As for Yahoo, in the short term, the promise of a big check each quarter from Google should appease enough shareholders to head off a revolt over its decision to turn down Microsoft’s offer. But in the meantime, Jerry Yang has to find other ways to add value. Thus far, his blog post does not offer that much insight. The company’s stated plan is to take those checks and use them to fund the development of its own search advertising system that is expected to eventually rival Google’s. Once Yahoo’s technology is proven to be good enough, it could start selling its own ads on its own terms, and compete more intensively with Google. There have been some rumors that Yahoo has been in talks with Time Warner about its AOL unit, and with News Corp., which owns MySpace (News - Alert). These transactions would entail Yahoo taking control of the Internet assets in return for a cash infusion. In return, Yahoo would give up control of roughly 20 percent of the company.
 
Final Takeaways
It is surprising that in the end game, no solution to bridge the gap between both companies could be found. Microsoft outbid itself, raising its Bid price from $31 to $33. While Yahoo showed some flexibility lowering its Ask price from $40 to $37, the $2 delta to the $35 midpoint between both prices is equivalent to roughly $3 billion, which is about seven percent of the first $45 billion bid. Despite the setback, one possible scenario could be a repeat of the Oracle/BEA storyline, with Microsoft coming back with another bid. Whether or not that bid is higher or lower depends on how Yahoo will execute its strategy in the upcoming months. The relationship with AOL and possible search outsourcing to Google are two strategies currently being talked about. Another possibility is that a new bidder (such as News Corp (News - Alert).) could emerge. But in the meantime, Yahoo will revert to a “business as usual” scenario in which it continues to focus on building its business organically and via M&A (e.g., Maven Networks), adding new functionality (e.g., voice-activated mobile search, video on Flickr) and improving its search advertising system.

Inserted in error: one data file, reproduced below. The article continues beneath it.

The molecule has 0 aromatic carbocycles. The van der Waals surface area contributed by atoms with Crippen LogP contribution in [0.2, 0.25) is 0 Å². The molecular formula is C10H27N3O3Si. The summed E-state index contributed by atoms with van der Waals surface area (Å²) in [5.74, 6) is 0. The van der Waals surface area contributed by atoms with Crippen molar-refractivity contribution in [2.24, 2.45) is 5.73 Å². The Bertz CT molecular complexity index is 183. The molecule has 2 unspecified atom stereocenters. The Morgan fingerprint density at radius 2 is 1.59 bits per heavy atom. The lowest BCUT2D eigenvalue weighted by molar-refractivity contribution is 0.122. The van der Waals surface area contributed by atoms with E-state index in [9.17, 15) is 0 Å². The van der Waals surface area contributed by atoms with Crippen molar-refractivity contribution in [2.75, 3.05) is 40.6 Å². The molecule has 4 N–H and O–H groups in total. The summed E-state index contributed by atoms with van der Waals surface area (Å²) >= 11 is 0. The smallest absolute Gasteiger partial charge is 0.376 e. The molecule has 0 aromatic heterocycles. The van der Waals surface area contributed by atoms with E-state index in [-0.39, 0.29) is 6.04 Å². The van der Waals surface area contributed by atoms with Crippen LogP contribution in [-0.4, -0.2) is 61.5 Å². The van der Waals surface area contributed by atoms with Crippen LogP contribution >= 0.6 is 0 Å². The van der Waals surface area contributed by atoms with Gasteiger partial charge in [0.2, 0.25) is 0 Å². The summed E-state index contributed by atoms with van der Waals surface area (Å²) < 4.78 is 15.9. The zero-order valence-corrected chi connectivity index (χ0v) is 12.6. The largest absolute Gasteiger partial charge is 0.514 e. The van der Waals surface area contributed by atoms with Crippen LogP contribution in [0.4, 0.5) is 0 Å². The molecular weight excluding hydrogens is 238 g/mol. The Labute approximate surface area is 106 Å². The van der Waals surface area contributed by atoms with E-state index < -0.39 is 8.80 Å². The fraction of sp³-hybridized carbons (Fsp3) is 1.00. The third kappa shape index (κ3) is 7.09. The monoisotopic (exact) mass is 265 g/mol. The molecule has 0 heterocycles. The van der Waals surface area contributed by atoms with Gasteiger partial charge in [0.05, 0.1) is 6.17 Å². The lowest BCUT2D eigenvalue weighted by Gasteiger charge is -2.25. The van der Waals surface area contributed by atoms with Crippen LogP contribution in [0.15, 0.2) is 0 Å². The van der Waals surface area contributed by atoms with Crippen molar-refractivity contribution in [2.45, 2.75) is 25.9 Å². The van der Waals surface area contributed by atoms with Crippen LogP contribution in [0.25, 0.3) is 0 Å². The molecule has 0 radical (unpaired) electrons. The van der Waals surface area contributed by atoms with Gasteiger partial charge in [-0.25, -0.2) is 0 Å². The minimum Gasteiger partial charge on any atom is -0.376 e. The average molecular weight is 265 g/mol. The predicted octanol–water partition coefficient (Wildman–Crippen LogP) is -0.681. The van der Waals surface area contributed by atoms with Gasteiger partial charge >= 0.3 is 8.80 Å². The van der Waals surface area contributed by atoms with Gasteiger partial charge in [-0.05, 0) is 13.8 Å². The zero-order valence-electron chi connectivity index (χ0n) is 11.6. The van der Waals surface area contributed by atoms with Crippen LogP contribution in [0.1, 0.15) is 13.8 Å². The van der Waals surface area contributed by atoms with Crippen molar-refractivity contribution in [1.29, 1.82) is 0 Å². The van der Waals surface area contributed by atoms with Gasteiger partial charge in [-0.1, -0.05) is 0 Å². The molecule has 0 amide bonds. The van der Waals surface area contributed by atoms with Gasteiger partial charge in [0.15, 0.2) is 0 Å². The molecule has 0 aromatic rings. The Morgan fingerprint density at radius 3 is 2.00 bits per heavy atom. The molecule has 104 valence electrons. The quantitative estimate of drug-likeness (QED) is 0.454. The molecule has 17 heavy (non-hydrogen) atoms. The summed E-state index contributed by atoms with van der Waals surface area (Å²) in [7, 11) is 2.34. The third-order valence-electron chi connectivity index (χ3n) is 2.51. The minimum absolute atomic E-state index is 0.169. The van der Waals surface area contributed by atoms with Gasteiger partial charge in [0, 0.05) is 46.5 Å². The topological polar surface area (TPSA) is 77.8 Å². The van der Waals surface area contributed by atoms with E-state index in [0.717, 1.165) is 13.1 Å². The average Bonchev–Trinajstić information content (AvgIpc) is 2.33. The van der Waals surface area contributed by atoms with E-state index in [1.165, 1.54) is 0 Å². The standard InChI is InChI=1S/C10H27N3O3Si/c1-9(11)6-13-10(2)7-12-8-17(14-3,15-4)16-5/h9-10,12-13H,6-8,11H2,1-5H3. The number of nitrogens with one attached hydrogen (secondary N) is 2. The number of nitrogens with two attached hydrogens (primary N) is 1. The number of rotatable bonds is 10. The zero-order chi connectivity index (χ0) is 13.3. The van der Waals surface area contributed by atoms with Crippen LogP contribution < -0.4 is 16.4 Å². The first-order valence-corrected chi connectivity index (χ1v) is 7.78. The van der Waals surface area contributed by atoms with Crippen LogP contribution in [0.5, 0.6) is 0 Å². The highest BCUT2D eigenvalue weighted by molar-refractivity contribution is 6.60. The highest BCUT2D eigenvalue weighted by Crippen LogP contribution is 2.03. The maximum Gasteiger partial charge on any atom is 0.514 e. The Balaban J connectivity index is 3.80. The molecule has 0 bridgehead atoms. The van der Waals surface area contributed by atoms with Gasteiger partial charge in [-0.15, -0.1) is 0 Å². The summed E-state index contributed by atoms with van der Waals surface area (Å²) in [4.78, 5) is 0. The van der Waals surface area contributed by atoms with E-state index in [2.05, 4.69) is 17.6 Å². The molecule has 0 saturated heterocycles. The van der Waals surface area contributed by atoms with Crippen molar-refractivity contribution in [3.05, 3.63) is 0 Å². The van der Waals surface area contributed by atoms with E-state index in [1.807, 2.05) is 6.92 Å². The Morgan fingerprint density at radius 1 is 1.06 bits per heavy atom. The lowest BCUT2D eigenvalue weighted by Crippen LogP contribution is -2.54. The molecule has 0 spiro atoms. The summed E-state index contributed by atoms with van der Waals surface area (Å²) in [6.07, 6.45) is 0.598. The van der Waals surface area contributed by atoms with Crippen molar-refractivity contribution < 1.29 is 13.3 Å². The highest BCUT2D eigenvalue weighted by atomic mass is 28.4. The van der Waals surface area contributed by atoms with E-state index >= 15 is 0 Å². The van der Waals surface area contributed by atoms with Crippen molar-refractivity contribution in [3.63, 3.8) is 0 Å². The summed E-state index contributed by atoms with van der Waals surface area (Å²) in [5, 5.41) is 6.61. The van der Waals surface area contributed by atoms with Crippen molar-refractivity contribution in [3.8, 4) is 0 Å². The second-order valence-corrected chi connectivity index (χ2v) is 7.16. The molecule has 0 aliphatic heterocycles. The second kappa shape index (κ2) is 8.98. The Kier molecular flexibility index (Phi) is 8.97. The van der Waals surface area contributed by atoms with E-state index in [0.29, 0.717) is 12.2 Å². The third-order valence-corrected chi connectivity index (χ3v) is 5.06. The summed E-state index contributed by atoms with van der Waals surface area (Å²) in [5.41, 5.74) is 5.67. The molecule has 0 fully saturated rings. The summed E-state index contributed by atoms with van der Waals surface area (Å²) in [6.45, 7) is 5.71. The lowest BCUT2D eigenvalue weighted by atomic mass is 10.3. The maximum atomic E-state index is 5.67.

No matter what the final outcome is, there are undoubtedly some key synergies of a Microsoft-Yahoo union that no other transaction could bring to either company. For instance, Microsoft UC (Unified Communications) distributed through what remains the most popular Microsoft IPTV offering (Mediaroom) would overlap very nicely with the Yahoo/AT&T (News - Alert) joint portal deal (Yahoo provides the end-to-end solution for AT&T). Another example of how a merger could be synergistic is in the community/social networking arena: Microsoft Xbox 360 could connect to Yahoo’s portal for online gaming and social gaming networking. Current estimates peg the Xbox LIVE community at about 10 million users, but access to Yahoo’s portal could substantially increase that number.
 
The end game is shaping up to be very interesting. Did Microsoft just castle its king to buy some time and position itself for another overture towards Yahoo? Will Yahoo succeed in its quest to earn a better valuation should that move happen? And in case it does not, what is next in store for each company? The next few months will decide the outcome of the match.
 
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Ronald Gruia (News - Alert) is the Program Leader and Principal Analyst at Frost & Sullivan covering Emerging Communications Solutions. He can be reached at rgruia@frost.com.